TUTORIAL: Maya - Rendering Animations
Rendering is the process by which we process the snapshot of a scene to its highest quality. This can take a long time, as lighting, shadows, reflections etc are calculated. It can take several hours to render each frame of an animation at high quality.
Currently, Maya uses a rendering engine called Arnold.
Rendering engines are like separate software plugins that work alongside the software – you can download and use others. They use different algorithms for generating the images, some are faster or better than others.
They all share some fundamental functionality though.
SETTING UP A CAMERA.
We rarely want to render from the default viewport camera. Instead, we will make a custom camera, with specific settings, its own movement through the scene, etc.
From the Menu bar, choose Create > Cameras > Camera.
To see through it in one of our viewports, choose Panels > Perspective > Camera 1 from the viewports menu bar.
In the menu bar, go to Arnold > Render to open the render view window.
IPR Icon > real time rendering. This is handy to make small adjustments on the fly but eats up processor power.
Render settings should be set before doing your render. As you increase each setting, render time will increase, so strike a balance between desired quality and render time.
Press the Render Settings Icon on the top menu bar – white square icon with a blue gear. Or go to Windows > Rendering Editors > Render Settings
Common Settings first:
Set the File Output type. Usually Png files are good for still images.
Set the Frame Range, if you are rendering an animation.
Set the Renderable Camera to make sure it is the correct viewport that is rendered.
NB: Pngs will be output as a sequence of images, or you can set it to render as a video file. Rendering as images is preferable though– if you have a machine error, any rendered pngs will still be saved, but a video may be corrupted half way through.
Arnold Settings: Sampling > Camera(AA) can be increased for better quality imagery.
System Options: Device Selection > Render Device can be set to GPU if your computer has a decent graphics card.
DEPTH OF FIELD
Depth of field is the range of distances from the camera, in which the image is in focus.
A small depth of field, will have the subject sharp, and everything else blurry.
A large depth of field will keep almost everything sharp. Depending on your subject matter, one or other may be preferable.
FINDING SUBJECT DISTANCE
First, in the menu bar choose Display > Heads Up Display > Object Details.
This shows in white text a variety of parameters.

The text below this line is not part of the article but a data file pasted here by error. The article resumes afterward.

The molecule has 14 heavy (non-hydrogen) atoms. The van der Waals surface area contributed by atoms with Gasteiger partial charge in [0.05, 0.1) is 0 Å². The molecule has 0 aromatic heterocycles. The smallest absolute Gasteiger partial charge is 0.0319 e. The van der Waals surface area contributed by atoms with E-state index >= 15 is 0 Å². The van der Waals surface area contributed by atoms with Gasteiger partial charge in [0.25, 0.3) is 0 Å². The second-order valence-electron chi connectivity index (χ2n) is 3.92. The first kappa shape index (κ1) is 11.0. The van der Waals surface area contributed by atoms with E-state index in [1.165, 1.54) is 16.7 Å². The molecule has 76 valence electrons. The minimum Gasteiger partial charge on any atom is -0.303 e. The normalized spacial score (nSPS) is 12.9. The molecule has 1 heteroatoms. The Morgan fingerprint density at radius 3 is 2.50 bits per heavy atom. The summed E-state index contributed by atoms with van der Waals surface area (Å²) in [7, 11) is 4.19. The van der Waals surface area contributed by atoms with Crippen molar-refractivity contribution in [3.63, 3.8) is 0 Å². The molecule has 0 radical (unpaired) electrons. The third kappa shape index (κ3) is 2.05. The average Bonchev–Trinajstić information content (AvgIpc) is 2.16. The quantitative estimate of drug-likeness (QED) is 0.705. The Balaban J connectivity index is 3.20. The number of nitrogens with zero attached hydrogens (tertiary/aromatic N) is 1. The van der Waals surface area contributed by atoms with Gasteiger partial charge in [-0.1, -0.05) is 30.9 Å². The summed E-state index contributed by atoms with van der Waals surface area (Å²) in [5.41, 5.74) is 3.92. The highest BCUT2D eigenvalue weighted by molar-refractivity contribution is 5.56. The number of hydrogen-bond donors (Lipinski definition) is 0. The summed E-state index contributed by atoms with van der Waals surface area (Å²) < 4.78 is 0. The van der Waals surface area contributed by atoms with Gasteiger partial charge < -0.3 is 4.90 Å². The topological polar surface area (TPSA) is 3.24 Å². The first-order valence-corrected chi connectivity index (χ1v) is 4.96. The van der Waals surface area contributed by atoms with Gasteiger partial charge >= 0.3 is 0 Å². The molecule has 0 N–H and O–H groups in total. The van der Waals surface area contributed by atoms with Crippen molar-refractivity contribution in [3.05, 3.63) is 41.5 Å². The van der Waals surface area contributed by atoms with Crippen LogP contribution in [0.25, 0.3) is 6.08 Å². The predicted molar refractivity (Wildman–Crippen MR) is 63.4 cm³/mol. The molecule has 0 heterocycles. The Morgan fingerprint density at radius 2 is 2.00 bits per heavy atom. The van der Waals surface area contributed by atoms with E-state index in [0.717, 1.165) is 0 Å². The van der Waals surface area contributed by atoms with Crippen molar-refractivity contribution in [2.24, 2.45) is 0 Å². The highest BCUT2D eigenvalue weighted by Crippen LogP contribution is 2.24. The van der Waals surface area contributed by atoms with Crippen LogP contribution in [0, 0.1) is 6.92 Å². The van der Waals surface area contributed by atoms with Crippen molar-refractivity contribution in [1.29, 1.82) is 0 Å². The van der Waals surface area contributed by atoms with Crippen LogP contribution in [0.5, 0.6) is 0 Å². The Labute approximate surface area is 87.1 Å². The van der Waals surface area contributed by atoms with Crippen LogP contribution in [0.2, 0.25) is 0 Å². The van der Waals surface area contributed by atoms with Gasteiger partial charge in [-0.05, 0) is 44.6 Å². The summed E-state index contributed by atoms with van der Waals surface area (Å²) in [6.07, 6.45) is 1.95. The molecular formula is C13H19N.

Select an object in scene you want to be in focus and look at its Distance value. (This is dist from viewport camera - make sure the render camera is selected)
Select the Camera.
In attribute editor, scroll down to Arnold Section.
Check the Enable DOF box
Set the Focus Distance to the Distance value we checked before.
Aperture Size will control how small the depth of field is. The Higher the aperture Size value, the shallower your depth of field, and the blurrier it will be.
NB – There IS a DOF section in the attribute editor, but in this case we leave it to default settings and have Arnold set it up.
HDRI lighting uses an image of a 360 light capture, to light your scene from all angles with realistic lighting.
Add an Arnold > Lights > Skydome Light to the scene.
In attribute Editor > Colour, click the checkered box and place a HDRI image file map.
MATERIALS AND SHADERS
Notes from VFX World Vid: https://www.youtube.com/watch?v=sp_TTSAe2nE
A shader is a small program that tells the GPU how to draw an object on the screen and the calculations needed to happen on the object. Shaders are small scripts that contain the mathematical calculations and algorithms for calculating the colour of each pixel rendered, based on the lighting input and the Material configuration.
A material is used to set the value of a parameter that is available from a shader, such as the color, numeric values, and so on. The available options for a material depend on which shader the material is using.
A material specifies one specific shader to use, and the shader used determines which options are available in the material. A shader specifies one or more textures variables that it expects to use, and the Material Inspector in Unity allows you to assign your own texture assets to these these texture variables.
For most normal rendering - by which we mean characters, scenery, environments, solid and transparent objects, hard and soft surfaces etc., the Standard Shader is usually the best choice. This is a highly customisable shader which is capable of rendering many types of surface in a highly realistic way.
There are other situations where a different built-in shader, or even a custom written shader might be appropriate - such as liquids, foliage, refractive glass, particle effects, cartoony, illustrative or other artistic effects, or other special effects like night vision, heat vision or x-ray vision, etc.
ADDING MATERIALS TO OBJECTS
R-Click on Object, choose Assign new material
Arnold > Shaders > aiStandardSurface.
In the Attribute Editor, there is a new tab where you can adjust the material.